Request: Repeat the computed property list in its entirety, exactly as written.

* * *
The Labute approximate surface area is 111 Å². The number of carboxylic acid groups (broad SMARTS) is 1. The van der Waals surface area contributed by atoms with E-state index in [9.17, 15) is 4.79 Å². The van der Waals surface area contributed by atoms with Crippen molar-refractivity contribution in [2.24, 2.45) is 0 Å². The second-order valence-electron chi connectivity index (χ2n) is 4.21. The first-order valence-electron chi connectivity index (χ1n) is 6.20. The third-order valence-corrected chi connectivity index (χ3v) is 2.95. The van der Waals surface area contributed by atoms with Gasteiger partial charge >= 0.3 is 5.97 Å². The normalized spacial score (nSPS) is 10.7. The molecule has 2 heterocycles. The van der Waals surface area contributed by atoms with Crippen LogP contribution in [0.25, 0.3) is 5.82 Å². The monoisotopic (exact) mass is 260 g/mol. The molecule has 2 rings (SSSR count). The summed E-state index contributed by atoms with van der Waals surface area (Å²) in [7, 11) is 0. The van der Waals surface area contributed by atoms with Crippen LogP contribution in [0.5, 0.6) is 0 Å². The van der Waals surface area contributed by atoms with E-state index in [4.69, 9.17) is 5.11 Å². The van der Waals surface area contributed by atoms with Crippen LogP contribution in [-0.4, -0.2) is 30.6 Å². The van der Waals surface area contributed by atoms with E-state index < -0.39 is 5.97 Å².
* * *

The Labute approximate surface area is 111 Å². The number of carboxylic acid groups (broad SMARTS) is 1. The van der Waals surface area contributed by atoms with E-state index in [9.17, 15) is 4.79 Å². The van der Waals surface area contributed by atoms with Crippen molar-refractivity contribution in [2.24, 2.45) is 0 Å². The second-order valence-electron chi connectivity index (χ2n) is 4.21. The first-order valence-electron chi connectivity index (χ1n) is 6.20. The third-order valence-corrected chi connectivity index (χ3v) is 2.95. The van der Waals surface area contributed by atoms with Gasteiger partial charge >= 0.3 is 5.97 Å². The normalized spacial score (nSPS) is 10.7. The molecule has 2 heterocycles. The van der Waals surface area contributed by atoms with Crippen LogP contribution in [0.25, 0.3) is 5.82 Å². The monoisotopic (exact) mass is 260 g/mol. The molecule has 2 rings (SSSR count). The summed E-state index contributed by atoms with van der Waals surface area (Å²) in [7, 11) is 0. The van der Waals surface area contributed by atoms with Crippen LogP contribution in [0.5, 0.6) is 0 Å². The van der Waals surface area contributed by atoms with E-state index in [4.69, 9.17) is 5.11 Å². The van der Waals surface area contributed by atoms with Crippen LogP contribution in [-0.4, -0.2) is 30.6 Å². The van der Waals surface area contributed by atoms with E-state index < -0.39 is 5.97 Å².